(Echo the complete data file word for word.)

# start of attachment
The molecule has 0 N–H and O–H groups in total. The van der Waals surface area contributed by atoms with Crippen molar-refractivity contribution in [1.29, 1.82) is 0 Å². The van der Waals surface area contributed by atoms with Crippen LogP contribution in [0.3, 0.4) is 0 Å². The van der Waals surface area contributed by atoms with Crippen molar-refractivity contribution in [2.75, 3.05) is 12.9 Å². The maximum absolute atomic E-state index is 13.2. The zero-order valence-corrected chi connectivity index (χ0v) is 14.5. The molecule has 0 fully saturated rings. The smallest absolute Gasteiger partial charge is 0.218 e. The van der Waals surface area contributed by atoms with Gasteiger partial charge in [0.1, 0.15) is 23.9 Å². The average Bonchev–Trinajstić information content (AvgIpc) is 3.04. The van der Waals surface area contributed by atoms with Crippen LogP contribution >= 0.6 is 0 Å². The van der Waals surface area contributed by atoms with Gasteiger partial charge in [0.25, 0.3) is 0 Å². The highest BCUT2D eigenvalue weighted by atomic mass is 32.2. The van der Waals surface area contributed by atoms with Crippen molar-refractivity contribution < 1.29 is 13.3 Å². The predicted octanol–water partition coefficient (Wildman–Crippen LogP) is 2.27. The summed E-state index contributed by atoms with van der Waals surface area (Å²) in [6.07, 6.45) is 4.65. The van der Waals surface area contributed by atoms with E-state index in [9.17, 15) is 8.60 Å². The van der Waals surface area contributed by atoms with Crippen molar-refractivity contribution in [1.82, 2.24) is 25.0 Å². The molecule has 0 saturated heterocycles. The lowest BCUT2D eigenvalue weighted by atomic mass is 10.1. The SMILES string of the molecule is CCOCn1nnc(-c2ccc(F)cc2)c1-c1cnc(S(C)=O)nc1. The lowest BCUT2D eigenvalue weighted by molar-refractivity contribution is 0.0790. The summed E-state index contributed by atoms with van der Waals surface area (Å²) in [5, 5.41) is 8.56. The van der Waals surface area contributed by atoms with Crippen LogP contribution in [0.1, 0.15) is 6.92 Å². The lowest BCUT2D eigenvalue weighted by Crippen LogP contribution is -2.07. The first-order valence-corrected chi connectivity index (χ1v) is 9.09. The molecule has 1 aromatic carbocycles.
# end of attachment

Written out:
The molecule has 0 N–H and O–H groups in total. The van der Waals surface area contributed by atoms with Crippen molar-refractivity contribution in [1.29, 1.82) is 0 Å². The van der Waals surface area contributed by atoms with Crippen LogP contribution in [0.3, 0.4) is 0 Å². The van der Waals surface area contributed by atoms with Crippen molar-refractivity contribution in [2.75, 3.05) is 12.9 Å². The maximum absolute atomic E-state index is 13.2. The zero-order valence-corrected chi connectivity index (χ0v) is 14.5. The molecule has 0 fully saturated rings. The smallest absolute Gasteiger partial charge is 0.218 e. The van der Waals surface area contributed by atoms with Gasteiger partial charge in [0.1, 0.15) is 23.9 Å². The average Bonchev–Trinajstić information content (AvgIpc) is 3.04. The van der Waals surface area contributed by atoms with Crippen LogP contribution >= 0.6 is 0 Å². The van der Waals surface area contributed by atoms with Gasteiger partial charge in [0.25, 0.3) is 0 Å². The highest BCUT2D eigenvalue weighted by atomic mass is 32.2. The van der Waals surface area contributed by atoms with Crippen molar-refractivity contribution < 1.29 is 13.3 Å². The predicted octanol–water partition coefficient (Wildman–Crippen LogP) is 2.27. The summed E-state index contributed by atoms with van der Waals surface area (Å²) in [6.07, 6.45) is 4.65. The van der Waals surface area contributed by atoms with E-state index in [9.17, 15) is 8.60 Å². The van der Waals surface area contributed by atoms with Crippen molar-refractivity contribution in [1.82, 2.24) is 25.0 Å². The molecule has 0 saturated heterocycles. The lowest BCUT2D eigenvalue weighted by atomic mass is 10.1. The SMILES string of the molecule is CCOCn1nnc(-c2ccc(F)cc2)c1-c1cnc(S(C)=O)nc1. The lowest BCUT2D eigenvalue weighted by molar-refractivity contribution is 0.0790. The summed E-state index contributed by atoms with van der Waals surface area (Å²) in [5, 5.41) is 8.56. The van der Waals surface area contributed by atoms with Crippen LogP contribution in [0.1, 0.15) is 6.92 Å². The lowest BCUT2D eigenvalue weighted by Crippen LogP contribution is -2.07. The first-order valence-corrected chi connectivity index (χ1v) is 9.09. The molecule has 1 aromatic carbocycles.